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(CNN)The mission to launch Europe's first planetary rover -- designed to search for signs of life on Mars -- has been suspended, the European Space Agency said Thursday.
The ExoMars Rover, a collaboration between ESA and the Russian space agency Roscosmos, had been on track to leave for Mars in September this year. But ESA said last month that Russia's invasion of Ukraine had made that "very unlikely."
The decision to suspend cooperation with Roscosmos on the project was made unanimously by ESA's ruling council, which met in Paris on Wednesday and Thursday to assess the situation arising from the war in Ukraine. The council said it had authorized a study to see whether there were any options "for a way forward" for the mission.
Launch windows are delicate and timely for missions heading to Mars from Earth. The rover, known as both ExoMars and Rosalind Franklin in honor of the English chemist and DNA pioneer, was initially scheduled to launch in July 2020 but was delayed by the coronavirus pandemic.
The space agency said in a statement that it deeply deplored "the human casualties and tragic consequences of the aggression towards Ukraine. While recognising the impact on scientific exploration of space, ESA is fully aligned with the sanctions imposed on Russia by its Member States."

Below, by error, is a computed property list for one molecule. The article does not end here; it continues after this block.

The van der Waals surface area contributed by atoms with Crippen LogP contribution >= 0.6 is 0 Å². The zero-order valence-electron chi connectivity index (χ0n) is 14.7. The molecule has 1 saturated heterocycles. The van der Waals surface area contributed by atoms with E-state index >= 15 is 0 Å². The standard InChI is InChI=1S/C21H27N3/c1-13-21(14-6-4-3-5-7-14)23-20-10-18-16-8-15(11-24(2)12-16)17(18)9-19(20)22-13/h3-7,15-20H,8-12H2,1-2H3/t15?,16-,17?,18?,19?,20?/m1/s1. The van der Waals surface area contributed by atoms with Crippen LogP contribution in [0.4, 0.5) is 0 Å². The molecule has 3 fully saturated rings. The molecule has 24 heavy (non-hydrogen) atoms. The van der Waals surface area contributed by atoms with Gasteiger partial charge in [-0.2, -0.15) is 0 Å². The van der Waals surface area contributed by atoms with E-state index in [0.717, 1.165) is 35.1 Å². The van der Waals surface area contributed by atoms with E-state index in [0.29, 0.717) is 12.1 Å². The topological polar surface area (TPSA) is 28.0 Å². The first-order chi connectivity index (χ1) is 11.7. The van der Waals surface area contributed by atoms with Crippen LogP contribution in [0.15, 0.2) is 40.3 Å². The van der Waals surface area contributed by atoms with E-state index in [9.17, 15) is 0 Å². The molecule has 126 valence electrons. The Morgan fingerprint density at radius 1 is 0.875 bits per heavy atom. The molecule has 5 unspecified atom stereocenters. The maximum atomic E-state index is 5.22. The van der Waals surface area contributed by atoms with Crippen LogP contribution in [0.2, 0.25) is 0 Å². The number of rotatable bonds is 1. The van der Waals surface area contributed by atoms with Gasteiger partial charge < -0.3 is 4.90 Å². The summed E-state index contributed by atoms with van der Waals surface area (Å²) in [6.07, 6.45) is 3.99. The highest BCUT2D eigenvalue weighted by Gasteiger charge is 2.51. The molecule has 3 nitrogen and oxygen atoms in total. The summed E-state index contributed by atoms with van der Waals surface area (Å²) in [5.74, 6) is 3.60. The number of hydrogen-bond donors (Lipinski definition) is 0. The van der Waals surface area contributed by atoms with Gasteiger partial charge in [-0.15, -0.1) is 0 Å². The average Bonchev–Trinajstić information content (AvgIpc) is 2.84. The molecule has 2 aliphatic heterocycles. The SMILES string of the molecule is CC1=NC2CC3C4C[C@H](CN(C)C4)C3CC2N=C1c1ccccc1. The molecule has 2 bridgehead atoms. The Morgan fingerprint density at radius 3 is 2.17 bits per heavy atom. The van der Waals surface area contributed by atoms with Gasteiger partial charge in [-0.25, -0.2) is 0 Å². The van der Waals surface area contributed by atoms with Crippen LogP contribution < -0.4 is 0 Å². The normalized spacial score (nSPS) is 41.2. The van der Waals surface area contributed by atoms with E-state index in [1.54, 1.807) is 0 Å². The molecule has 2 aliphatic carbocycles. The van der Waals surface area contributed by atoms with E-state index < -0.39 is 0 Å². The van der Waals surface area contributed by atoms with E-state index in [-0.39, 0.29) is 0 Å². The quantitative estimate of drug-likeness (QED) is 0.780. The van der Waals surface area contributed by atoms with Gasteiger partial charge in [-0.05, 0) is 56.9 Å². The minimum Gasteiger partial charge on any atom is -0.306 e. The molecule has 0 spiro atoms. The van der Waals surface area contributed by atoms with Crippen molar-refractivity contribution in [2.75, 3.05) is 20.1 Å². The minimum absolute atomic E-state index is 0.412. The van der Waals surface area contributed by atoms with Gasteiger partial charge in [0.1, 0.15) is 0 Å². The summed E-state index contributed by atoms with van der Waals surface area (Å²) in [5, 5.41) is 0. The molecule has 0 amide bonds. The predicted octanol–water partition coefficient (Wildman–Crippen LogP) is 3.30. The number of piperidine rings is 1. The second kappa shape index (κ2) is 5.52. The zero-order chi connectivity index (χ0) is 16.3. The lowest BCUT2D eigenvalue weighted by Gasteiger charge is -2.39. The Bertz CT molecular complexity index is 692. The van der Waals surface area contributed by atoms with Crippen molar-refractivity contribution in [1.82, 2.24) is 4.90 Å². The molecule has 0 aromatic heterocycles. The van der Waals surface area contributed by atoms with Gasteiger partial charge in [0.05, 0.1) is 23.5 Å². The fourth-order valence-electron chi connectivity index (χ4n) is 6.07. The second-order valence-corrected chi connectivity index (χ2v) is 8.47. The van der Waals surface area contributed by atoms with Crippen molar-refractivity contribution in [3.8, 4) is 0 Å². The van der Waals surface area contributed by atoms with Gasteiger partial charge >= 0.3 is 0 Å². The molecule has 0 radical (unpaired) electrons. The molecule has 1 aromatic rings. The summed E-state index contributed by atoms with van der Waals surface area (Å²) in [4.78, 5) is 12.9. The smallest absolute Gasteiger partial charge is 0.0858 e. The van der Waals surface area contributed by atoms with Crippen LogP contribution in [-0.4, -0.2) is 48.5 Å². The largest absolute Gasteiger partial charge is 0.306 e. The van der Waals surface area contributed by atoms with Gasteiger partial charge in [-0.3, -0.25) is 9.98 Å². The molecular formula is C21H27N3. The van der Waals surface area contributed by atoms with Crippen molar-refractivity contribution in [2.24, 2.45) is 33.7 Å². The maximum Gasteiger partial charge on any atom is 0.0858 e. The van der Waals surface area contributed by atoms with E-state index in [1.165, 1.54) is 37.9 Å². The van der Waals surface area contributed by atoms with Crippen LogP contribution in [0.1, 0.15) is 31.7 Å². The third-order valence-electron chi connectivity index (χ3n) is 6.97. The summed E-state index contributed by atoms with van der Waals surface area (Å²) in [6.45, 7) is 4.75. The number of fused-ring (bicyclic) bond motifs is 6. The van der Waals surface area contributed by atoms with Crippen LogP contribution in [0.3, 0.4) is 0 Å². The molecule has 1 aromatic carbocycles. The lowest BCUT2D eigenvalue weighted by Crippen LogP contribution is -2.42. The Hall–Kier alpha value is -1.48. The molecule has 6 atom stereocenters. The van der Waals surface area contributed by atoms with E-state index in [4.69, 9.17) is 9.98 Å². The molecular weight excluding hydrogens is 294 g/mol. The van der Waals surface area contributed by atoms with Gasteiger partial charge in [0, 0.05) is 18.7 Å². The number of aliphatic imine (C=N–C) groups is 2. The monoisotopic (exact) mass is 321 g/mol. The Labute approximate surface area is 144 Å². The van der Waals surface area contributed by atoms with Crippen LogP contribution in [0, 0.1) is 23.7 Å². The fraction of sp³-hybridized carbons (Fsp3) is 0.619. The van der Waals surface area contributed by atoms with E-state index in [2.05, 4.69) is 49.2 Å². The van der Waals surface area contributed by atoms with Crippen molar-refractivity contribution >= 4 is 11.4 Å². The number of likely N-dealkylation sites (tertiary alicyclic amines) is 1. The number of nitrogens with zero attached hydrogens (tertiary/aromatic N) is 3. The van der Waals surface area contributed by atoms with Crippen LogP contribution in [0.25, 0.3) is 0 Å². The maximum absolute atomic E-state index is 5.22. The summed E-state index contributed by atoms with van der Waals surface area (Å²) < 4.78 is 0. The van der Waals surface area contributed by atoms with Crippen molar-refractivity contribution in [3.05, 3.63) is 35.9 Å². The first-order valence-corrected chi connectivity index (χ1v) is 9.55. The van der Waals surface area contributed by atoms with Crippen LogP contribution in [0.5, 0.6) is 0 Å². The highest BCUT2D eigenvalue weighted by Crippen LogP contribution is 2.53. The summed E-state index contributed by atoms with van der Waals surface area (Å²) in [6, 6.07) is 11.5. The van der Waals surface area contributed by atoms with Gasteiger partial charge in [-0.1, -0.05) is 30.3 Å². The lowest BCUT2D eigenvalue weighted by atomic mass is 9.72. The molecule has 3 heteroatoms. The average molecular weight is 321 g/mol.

The mission is intended to search for life on Mars and investigate the history of water on the red planet. The rover has the capability to drill beneath the surface of Mars to a depth of 6.5 feet (2 meters), where the scientists hope they may find signs of life.
Despite suspending the Mars mission, ESA said that the International Space Station program continues to operate as planned.
"The main goal is to continue safe operations of the ISS, including maintaining the safety of the crew."
There are currently four NASA astronauts, two Russian cosmonauts and one European astronaut living and working on board the orbiting outpost. On Friday, three more Russian cosmonauts are expected to arrive.
The mounting geopolitical tensions have seen retired US astronaut Scott Kelly clash on Twitter with the head of the Russian space agency.
Such conflicts are "damaging" to the space station's mission, a NASA official has warned. The agency said it's still working closely with Roscosmos, and NASA astronaut Mark Vande Hei will "for sure" return from the space station later this month aboard a Russian Soyuz spacecraft as previously planned.
In light of the situation in Ukraine, the ESA will convene an extraordinary session of the space agency's ruling council in the coming weeks, the statement said.